<edit> P.S. you don't get booted for TOS #8, not even warned, so don't worry about it.. you have to be pretty mean and/or obstinate just to get a warning. Though if you ignored that and people complained, then you could worry. I imagine anyone trolling that hard wouldn't mind much as they probably didn't want to be Here in the first place. (And I think doing ABX on an amp would almost require someone else to help you with it using a switch box.)

This post has been edited by kiit: Nov 2 2010, 04:18
Go to the top of the page
+Quote Post
saratoga
post Nov 2 2010, 04:22
Post #3





Group: Members
Posts: 4962
Joined: 2-September 02
Member No.: 3264



Get a really good ADC and record both outputs, then ABX the WAVs.
Go to the top of the page
+Quote Post
analog scott
post Nov 2 2010, 04:54
Post #4





Group: Members
Posts: 332
Joined: 26-July 09
Member No.: 71796



QUOTE (BearcatSandor @ Nov 2 2010, 04:23) *
(I was not sure where to put this. My emphasis is really on the testing methodology, not TOS #8 so i decided this would be the best area to put it in)

I'm still new here and trying to learn about proper ABXing and how to avoid the threat of a dreaded TOS 8 hammer (unsuccessfully it seems). I was asked about whether i had done an ABX test between 2 amplifiers. That got me thinking about how one would be able to do that in the first place in their own home.

Suppose i am ABXing a similar amplifier against the one i already have. My system is: Sound card ---> interconnects ---> amplifier (2 channel/1 input) ---> speaker cable ----> speakers
New amp would be the same: Soundcard ---> interconnects ---> amplifier (2 channel/1 input) ---> speaker cable ----> speakers
(a third one is needed? How does that work with hardware?)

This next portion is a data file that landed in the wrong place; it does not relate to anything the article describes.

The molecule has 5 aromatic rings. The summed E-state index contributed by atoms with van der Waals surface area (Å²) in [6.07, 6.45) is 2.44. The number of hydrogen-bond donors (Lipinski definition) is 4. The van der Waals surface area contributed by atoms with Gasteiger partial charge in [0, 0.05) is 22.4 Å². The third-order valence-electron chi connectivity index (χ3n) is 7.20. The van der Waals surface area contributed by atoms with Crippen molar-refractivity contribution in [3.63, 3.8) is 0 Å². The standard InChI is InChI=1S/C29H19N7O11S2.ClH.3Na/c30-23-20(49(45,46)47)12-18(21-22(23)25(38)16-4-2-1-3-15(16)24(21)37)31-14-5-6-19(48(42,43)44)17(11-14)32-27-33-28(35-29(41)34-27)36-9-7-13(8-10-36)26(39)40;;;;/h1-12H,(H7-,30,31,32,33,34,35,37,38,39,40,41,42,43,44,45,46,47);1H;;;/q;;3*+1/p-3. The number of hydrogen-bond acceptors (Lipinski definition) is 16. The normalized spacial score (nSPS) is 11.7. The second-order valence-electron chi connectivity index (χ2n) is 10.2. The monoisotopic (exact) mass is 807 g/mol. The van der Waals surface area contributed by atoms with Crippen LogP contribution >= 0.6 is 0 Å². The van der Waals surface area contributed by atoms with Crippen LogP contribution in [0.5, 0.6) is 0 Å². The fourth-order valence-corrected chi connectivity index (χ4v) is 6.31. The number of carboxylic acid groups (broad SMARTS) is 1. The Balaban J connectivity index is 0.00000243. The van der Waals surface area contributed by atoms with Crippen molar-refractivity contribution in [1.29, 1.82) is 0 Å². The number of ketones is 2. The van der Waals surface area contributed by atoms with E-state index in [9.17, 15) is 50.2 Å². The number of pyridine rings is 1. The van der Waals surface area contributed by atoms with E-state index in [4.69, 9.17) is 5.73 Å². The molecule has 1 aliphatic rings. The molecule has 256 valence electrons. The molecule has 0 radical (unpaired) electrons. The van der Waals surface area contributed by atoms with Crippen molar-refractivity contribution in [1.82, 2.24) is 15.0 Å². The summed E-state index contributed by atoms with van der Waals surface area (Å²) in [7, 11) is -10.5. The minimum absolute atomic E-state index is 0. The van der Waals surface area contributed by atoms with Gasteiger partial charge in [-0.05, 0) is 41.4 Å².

To switch between the amps my assistant would need to move the interconnects back and forth between amps and the sound card outputs. That involves making sure that the amp 1 is shut down, removing the cables from amp 1 and plugging them into amp 2 and turning on amp 2. There would be significant lag in doing so, wouldn't there? The same problem would be there for cable ABXing as well.

Doesn't lag play a part in the accuracy of these tests?

How do you folks satisfy an ABX request in such a situation? Do you commonly have some sort of switching device in your home? How would i provide a sample for the community as outlined in TOS #8 (making it unsatisfiable)? Provide duplicates of the system used?

I looked around the site for information on how to ABX components but what i found seemed to relate to sound files and not hardware.

Could you folks help me understand this?

Thanks

You can do it with an ABX box. Not sure where you would find one but someone else may know. That was pretty much built for comparing things like amps.
Go to the top of the page
+Quote Post
BearcatSandor
post Nov 2 2010, 05:15
Post #5





Group: Members
Posts: 149
Joined: 18-May 10
From: Montana, USA
Member No.: 80732



QUOTE (saratoga @ Nov 1 2010, 21:22) *
Get a really good ADC and record both outputs, then ABX the WAVs.


Ohh. Thank you. That's a very good idea.


--------------------